Dr. Chen’s laboratory currently works in two major areas. The first one is omics-based matching of patient physiology for personalized tumor therapy. Our current model to implement precision medicine is to first discover genetic lesions that characterize different tumor pathophysiology, and then categorize cancer patients by their driver mutations. However, there are too many genetic lesions that may lead to tumor development. If we divide cancer patients by their driver mutations, there will be too many categories with each category consisting of only a small number of patients. If traditional drug discovery and development pipeline were going to follow up such small patient bases, the per-patient R&D cost would be significantly higher than today’s average and quickly make precision medicine unaffordable to the general public. In addition, targeting a genetically precisely defined tumor cell-line will meet the problem of tumor heterogeneity. Untargeted tumor cells could go clone selection and expansion, which may lead to metastasis and recurrence. Many studies have shown that targeted therapies produce excellent immediate responses, however, their benefit on long-term survival is highly limited. A major effort of Dr. Chen’s laboratory is to explore an alternative model to implement precision medicine, which is free from these limitations.  His laboratory aims to create a method that can compare the molecular physiologies of two patients and predict whether they will produce the same response to a particular therapy. This method may help doctors create personalized tumor therapy for newly admitted patients using their experiences in treating old patients.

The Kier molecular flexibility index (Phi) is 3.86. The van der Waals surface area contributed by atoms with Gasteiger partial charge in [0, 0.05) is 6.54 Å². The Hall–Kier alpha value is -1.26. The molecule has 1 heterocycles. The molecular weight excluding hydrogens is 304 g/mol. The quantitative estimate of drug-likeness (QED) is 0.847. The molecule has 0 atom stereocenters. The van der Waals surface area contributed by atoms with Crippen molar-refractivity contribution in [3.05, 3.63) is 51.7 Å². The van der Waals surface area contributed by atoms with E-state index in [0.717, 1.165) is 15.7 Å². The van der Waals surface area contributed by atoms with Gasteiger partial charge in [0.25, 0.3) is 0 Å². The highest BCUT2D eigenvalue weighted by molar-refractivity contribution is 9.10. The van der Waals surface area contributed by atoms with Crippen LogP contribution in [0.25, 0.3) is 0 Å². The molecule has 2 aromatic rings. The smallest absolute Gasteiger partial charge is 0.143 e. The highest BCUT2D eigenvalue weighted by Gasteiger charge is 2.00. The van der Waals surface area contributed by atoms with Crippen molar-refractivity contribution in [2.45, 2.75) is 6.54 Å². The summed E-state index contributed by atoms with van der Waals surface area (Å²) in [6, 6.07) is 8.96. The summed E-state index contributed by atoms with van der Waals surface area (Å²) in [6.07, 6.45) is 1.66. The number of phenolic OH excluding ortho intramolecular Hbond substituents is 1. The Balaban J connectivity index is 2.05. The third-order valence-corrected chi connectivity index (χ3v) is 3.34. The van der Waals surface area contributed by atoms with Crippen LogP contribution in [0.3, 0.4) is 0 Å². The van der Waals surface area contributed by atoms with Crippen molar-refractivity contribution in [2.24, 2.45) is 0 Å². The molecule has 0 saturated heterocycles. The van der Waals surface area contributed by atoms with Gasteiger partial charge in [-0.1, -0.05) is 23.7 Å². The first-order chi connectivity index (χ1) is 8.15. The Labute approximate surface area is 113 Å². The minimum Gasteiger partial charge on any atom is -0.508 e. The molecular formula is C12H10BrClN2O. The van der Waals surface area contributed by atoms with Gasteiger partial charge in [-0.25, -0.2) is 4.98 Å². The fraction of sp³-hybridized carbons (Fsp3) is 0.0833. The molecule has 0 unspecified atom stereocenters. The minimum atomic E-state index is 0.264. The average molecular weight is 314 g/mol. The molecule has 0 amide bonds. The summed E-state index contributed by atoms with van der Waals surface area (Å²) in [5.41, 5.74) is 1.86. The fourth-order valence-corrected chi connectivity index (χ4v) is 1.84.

The other major area of work in Dr. Chen’s laboratory is to provide computational tools for synthetic biology, particularly in management of information on genetic building blocks and computer-assisted design of novel building blocks. Synthetic biology enables fast construction of cell factories for production of pharmacologically active compounds and peptides. It also explores the silent part of a microbial genome for its latent synthetic potential, with an aim to expand our current spectrum of chemical structure diversity and discover novel lead compounds with desired bioactivity and pharmacology. Starting from 2016, Dr. Chen collaborates with several leading research groups of synthetic biology in China. His laboratory provides comprehensive computational support for synthetic biology research, including the curation of specialized databases on genetic building blocks, mining novel building blocks from sequenced microbial genomes, automated discovery and annotation of regulatory elements in microbial genomes, computer-assisted design of synthetic routes, compatibility analysis between cell factories and genetic building blocks, optimization of genetic building blocks and computer-assisted design of directed evolution experiments.